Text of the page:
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7 ways to avoid making a bad hire


7 ways to avoid making a bad hire

There are many reasons that a bad hire can put a company at risk, including everything from being a drag on productivity to a potential threat to physical and digital security. For that reason, it's vital that companies do more to make sure everyone they hire is fully vetted and qualified for the position that's being offered.

How can you do a better job of that? Read on to find out:

1) Take a better look at previous process breakdowns

You have almost certainly made at least a few less-than-ideal hires in your time as a business owner, and it's always a good idea to go under the hood and have a look at what went wrong, according to CoAdvantage. Reviews can reveal critical reasons regarding why the process broke down and provide actionable, constructive data that allows you to avoid those missteps going forward. 

2) Do all your due diligence

Whenever you are talking to a candidate — even the ones who look perfect on paper — you would be wise to really dig in on their background, CoAdvantage said. Sometimes, bad hires are the result of a poor culture fit, so really drilling down with references about issues like how people prefer to get their work done could go a long way. Likewise, it's advisable to do a background check on some potential hires.

3) Don't feel the pressure to hire quickly

Another common mistake in hiring: Trying to get through the process as quickly as possible, CoAdvantage further cautioned. This is an understandable impulse, but companies that make decisions in a rush tend to overlook potentially significant red flags about certain candidates, and may end up doing more harm than good.

4) Look for warning signs early in screening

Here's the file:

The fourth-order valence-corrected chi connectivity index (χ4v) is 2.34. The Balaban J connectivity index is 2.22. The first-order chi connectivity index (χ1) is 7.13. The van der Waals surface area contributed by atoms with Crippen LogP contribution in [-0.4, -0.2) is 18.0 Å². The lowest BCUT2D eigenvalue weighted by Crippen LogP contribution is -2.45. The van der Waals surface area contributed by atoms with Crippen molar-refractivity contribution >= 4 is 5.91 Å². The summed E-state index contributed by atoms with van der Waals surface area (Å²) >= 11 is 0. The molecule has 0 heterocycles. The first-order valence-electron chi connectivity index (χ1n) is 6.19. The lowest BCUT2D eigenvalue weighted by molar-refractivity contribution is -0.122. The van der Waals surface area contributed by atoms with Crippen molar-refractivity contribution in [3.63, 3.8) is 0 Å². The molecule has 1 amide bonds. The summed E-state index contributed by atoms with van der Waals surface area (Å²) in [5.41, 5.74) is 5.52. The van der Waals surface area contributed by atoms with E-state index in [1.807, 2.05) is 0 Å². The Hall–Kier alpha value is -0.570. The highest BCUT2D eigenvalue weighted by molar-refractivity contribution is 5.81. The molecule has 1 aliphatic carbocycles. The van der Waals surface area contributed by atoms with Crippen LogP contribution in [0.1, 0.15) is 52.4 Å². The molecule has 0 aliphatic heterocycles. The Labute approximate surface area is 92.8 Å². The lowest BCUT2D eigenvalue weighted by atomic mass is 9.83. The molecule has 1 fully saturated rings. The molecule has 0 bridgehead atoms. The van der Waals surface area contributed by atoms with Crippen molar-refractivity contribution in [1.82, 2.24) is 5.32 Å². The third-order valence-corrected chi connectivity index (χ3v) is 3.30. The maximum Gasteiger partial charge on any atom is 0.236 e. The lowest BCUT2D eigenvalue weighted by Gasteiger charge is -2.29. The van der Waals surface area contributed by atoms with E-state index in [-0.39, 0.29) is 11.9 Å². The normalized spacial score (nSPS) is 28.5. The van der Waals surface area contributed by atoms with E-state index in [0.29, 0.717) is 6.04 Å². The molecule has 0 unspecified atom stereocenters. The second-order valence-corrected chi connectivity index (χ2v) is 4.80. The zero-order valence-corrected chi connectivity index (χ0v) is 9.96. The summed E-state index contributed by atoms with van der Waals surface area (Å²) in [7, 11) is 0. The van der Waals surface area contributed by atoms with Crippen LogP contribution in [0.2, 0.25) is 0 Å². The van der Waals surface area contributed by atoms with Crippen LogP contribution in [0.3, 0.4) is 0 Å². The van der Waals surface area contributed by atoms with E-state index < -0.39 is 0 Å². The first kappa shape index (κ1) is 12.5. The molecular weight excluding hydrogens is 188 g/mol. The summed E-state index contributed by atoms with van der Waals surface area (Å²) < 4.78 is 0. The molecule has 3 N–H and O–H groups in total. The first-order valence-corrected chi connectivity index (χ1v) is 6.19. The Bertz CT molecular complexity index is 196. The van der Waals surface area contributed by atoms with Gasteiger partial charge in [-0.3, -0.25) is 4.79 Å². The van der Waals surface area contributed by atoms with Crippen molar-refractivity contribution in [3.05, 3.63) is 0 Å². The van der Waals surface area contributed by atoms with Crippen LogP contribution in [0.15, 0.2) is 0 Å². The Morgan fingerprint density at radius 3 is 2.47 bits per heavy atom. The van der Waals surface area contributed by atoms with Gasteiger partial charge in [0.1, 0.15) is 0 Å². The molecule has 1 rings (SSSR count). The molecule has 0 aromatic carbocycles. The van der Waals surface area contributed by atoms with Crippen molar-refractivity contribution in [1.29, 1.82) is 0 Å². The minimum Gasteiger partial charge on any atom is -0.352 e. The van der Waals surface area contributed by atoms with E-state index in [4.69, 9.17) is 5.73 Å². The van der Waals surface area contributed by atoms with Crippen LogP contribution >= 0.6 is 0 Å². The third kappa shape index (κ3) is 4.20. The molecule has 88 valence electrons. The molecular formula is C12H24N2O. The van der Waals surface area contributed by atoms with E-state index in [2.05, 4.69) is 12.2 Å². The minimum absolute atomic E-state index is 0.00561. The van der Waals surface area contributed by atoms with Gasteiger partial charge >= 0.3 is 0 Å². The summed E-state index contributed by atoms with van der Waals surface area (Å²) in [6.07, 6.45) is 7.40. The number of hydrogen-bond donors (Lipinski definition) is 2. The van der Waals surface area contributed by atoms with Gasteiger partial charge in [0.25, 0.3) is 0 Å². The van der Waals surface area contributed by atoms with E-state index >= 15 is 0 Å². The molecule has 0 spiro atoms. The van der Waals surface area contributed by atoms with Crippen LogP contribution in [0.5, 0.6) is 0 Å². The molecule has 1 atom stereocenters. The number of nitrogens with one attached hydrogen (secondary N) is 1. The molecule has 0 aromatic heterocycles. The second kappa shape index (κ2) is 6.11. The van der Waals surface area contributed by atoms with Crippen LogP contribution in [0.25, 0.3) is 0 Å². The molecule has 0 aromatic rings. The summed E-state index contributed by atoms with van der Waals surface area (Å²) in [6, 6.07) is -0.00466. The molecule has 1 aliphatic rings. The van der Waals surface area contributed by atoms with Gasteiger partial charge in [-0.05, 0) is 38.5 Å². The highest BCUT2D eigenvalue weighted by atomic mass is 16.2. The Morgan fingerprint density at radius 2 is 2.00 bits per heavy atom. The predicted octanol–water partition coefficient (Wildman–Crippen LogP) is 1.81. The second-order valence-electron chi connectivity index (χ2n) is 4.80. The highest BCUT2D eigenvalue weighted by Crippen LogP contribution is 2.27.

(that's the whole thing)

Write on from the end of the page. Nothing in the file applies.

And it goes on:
If a potential hire seems short or impatient in their communications with you, that might be a sign that they're not going to be a good hire, even if you really like their qualifications otherwise, according to the Society for Human Resource Management. Generally speaking, look at this kind of behavior as something that could hinder a good working environment. 

5) Test for job skills

Often, bad hires happen through no real fault of your own, but rather because a candidate exaggerated what they could do for you, the SHRM advised. For that reason, it's a wise to introduce at least some skills testing into your hiring process so you can identify true talent and weed out the pretenders. Just make sure you pay them if they work on something that helps your business.

6) Get more eyes on potential hires

It's always helpful to bring a lot of people into hiring decisions, because that extra two or three people might lead one decision-maker to catch a potential issue the others miss, according to FindLaw. Moreover, this will help ensure your hire brings talents to the table that end up helping in more than just their specific role.

7) Try out a probationary period

Finally, you might want to test out a new hire for a week or two before you fully bring them aboard, FindLaw warned. A short probationary period will allow you to ensure that each candidate provides what they actually say they do.

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